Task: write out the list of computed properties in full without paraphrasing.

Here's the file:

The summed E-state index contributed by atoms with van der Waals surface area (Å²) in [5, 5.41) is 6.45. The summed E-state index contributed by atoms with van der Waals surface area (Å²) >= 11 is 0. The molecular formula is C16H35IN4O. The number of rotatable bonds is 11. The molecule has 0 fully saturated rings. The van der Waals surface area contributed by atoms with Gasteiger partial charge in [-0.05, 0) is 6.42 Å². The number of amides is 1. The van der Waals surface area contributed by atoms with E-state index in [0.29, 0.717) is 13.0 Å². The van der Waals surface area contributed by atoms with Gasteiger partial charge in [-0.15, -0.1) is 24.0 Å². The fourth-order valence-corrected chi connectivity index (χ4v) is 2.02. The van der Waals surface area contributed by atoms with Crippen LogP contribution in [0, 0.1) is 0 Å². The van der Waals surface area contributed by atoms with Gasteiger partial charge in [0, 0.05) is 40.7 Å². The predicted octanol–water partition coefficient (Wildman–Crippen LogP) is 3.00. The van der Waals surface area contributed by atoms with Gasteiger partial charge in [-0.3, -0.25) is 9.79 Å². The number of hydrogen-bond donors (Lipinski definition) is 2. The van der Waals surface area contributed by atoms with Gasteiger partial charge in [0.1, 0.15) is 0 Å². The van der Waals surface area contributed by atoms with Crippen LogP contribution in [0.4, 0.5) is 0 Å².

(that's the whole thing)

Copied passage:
The summed E-state index contributed by atoms with van der Waals surface area (Å²) in [5, 5.41) is 6.45. The summed E-state index contributed by atoms with van der Waals surface area (Å²) >= 11 is 0. The molecular formula is C16H35IN4O. The number of rotatable bonds is 11. The molecule has 0 fully saturated rings. The van der Waals surface area contributed by atoms with Gasteiger partial charge in [-0.05, 0) is 6.42 Å². The number of amides is 1. The van der Waals surface area contributed by atoms with E-state index in [0.29, 0.717) is 13.0 Å². The van der Waals surface area contributed by atoms with Gasteiger partial charge in [-0.15, -0.1) is 24.0 Å². The fourth-order valence-corrected chi connectivity index (χ4v) is 2.02. The van der Waals surface area contributed by atoms with Crippen LogP contribution in [0, 0.1) is 0 Å². The van der Waals surface area contributed by atoms with Gasteiger partial charge in [0, 0.05) is 40.7 Å². The predicted octanol–water partition coefficient (Wildman–Crippen LogP) is 3.00. The van der Waals surface area contributed by atoms with Gasteiger partial charge in [-0.3, -0.25) is 9.79 Å². The number of hydrogen-bond donors (Lipinski definition) is 2. The van der Waals surface area contributed by atoms with Gasteiger partial charge in [0.1, 0.15) is 0 Å². The van der Waals surface area contributed by atoms with Crippen LogP contribution in [0.4, 0.5) is 0 Å².